Boston Dynamics, the master-mind company behind the robo-dog machine, told VICE in a statement: “Spot was under the control of a human operator and used to remove humans from potentially hazardous environments.” The company also stated that the robot “is not designed or intended to replace a police officer or social worker, but rather to augment the work of public safety officials and police departments.”
The sad matter of fact is that, although the dystopian robot dog patrolling the streets wasn’t intended for ill purpose, the injustice comes when you consider where the money could’ve been spent instead. Honolulu Police received a sizable $40 million package through the CARES Act and, according to Mic, spent a “good chunk of it on toys.” The Household Relief Fund, set up to help people teetering on the edge of homelessness with support of rent and utility payments, got almost half of that money—just $25 million.
Homeless individuals are one of the most vulnerable populations in society, with a significantly higher mortality rate than the general population. This has only been exacerbated by the pandemic. Homeless people were twice as likely to be hospitalised; two to three times more likely to require critical care; and up to three times more likely to die than others during COVID-19, according to figures shared by the National Alliance to End Homelessness.
Couple these statistics with the fact that Honolulu appeared to not take advantage of other federal programmes, such as the Federal Management Agency programme, which would’ve helped keep unhoused people safe during the pandemic and you get the stark unjust picture. Luckily, I don’t think we’ll be seeing these freakish robot dogs popping up in a city near you anytime soon, and if they’re used in good faith, it’s important to consider whether money could be spent better elsewhere beforehand.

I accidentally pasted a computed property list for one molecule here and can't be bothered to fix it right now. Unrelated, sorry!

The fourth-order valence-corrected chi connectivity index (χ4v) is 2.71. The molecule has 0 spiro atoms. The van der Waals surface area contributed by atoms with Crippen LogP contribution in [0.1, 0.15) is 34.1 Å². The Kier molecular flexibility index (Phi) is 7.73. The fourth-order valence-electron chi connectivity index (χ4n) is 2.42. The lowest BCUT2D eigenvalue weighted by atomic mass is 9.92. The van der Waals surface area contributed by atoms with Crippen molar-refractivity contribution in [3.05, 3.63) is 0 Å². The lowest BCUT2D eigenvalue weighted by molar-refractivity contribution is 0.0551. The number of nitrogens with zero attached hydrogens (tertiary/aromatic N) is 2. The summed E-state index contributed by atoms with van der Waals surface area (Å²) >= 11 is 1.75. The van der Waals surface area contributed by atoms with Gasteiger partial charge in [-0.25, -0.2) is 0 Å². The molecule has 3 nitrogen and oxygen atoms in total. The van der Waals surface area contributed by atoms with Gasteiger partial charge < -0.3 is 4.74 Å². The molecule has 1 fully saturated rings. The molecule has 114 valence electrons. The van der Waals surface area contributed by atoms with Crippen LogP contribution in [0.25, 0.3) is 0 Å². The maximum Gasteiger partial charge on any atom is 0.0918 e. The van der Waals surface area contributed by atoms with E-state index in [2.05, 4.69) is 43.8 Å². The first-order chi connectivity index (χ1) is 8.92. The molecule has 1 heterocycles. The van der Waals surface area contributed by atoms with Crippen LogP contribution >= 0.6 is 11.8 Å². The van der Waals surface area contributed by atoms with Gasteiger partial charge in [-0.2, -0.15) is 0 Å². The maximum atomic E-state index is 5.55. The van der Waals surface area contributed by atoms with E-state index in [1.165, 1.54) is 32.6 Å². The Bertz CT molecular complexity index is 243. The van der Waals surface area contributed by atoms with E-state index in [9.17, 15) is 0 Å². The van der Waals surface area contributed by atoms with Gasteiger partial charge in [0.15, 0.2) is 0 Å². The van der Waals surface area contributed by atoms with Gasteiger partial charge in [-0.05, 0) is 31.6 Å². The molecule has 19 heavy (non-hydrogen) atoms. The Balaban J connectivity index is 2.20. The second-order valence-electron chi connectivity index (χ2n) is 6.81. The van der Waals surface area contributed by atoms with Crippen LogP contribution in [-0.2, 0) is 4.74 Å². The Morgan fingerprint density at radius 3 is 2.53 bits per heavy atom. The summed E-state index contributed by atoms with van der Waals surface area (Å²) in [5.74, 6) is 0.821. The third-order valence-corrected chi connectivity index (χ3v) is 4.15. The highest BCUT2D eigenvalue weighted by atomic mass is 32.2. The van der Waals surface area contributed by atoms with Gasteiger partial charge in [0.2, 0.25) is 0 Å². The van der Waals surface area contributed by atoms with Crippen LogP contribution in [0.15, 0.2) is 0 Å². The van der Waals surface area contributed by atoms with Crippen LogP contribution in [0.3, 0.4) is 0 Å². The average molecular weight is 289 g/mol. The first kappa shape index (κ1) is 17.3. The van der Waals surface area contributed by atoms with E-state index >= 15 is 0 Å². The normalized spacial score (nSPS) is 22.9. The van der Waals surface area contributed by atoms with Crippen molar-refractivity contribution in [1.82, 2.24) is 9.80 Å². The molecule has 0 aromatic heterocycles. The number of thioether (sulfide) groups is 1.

In the last few years, advancements in technologies have opened up promising new ways for humans to utilise robots. And although many people still fear AI and robotics by only perceiving them as what will replace humans altogether and take our jobs, a few have already realised their potential in helping the sector of personalised care.
That’s what the American computer scientist, roboticist and founder of the Interaction Lab Maja J. Matarić and her team at the University of Southern California (USC) are working towards—implementing robots in the lives of kids with autism in order to teach them social skills and help them develop.
Why children with autism? Worldwide, according to the World Health Organization (WHO), one in 160 children has an autism spectrum disorder (ASD). And while some people with ASD can live independently, others have severe disabilities and require life-long care and support.
This kind of care and support requires a lot of human-based interventions, ones that are both expensive and time-intensive. Behavioural treatment and parenting skills training programmes can reduce difficulties in communication and social behaviour, thus resulting in a positive impact on the well-being of someone with ASD. And yet, globally, access to these services and support remains inadequate. That’s where Kiwi the robot comes in.